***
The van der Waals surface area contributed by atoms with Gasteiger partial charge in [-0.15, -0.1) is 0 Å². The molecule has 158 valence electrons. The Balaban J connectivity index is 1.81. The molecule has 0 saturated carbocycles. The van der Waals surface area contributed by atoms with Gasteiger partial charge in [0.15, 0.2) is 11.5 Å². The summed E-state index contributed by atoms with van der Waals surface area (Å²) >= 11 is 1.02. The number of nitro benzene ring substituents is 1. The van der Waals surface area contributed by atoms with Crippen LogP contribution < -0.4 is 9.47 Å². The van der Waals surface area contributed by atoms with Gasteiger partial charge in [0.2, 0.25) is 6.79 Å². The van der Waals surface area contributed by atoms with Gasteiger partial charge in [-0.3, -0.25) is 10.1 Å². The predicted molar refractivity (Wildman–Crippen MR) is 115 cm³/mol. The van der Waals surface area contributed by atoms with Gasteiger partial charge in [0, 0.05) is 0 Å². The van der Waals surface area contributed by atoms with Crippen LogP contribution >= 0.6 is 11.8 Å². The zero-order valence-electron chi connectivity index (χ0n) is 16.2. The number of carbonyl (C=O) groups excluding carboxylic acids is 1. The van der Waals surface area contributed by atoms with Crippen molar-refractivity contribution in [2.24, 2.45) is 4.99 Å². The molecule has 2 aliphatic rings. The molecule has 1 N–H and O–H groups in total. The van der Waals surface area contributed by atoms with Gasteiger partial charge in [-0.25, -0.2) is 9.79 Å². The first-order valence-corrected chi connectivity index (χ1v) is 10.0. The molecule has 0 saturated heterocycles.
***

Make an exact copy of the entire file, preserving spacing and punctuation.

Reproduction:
The van der Waals surface area contributed by atoms with Gasteiger partial charge in [-0.15, -0.1) is 0 Å². The molecule has 158 valence electrons. The Balaban J connectivity index is 1.81. The molecule has 0 saturated carbocycles. The van der Waals surface area contributed by atoms with Gasteiger partial charge in [0.15, 0.2) is 11.5 Å². The summed E-state index contributed by atoms with van der Waals surface area (Å²) >= 11 is 1.02. The number of nitro benzene ring substituents is 1. The van der Waals surface area contributed by atoms with Crippen LogP contribution < -0.4 is 9.47 Å². The van der Waals surface area contributed by atoms with Gasteiger partial charge in [0.2, 0.25) is 6.79 Å². The van der Waals surface area contributed by atoms with Gasteiger partial charge in [-0.3, -0.25) is 10.1 Å². The predicted molar refractivity (Wildman–Crippen MR) is 115 cm³/mol. The van der Waals surface area contributed by atoms with Gasteiger partial charge in [0, 0.05) is 0 Å². The van der Waals surface area contributed by atoms with Crippen LogP contribution >= 0.6 is 11.8 Å². The zero-order valence-electron chi connectivity index (χ0n) is 16.2. The number of carbonyl (C=O) groups excluding carboxylic acids is 1. The van der Waals surface area contributed by atoms with Crippen molar-refractivity contribution in [2.24, 2.45) is 4.99 Å². The molecule has 2 aliphatic rings. The molecule has 1 N–H and O–H groups in total. The van der Waals surface area contributed by atoms with Gasteiger partial charge in [-0.25, -0.2) is 9.79 Å². The first-order valence-corrected chi connectivity index (χ1v) is 10.0. The molecule has 0 saturated heterocycles.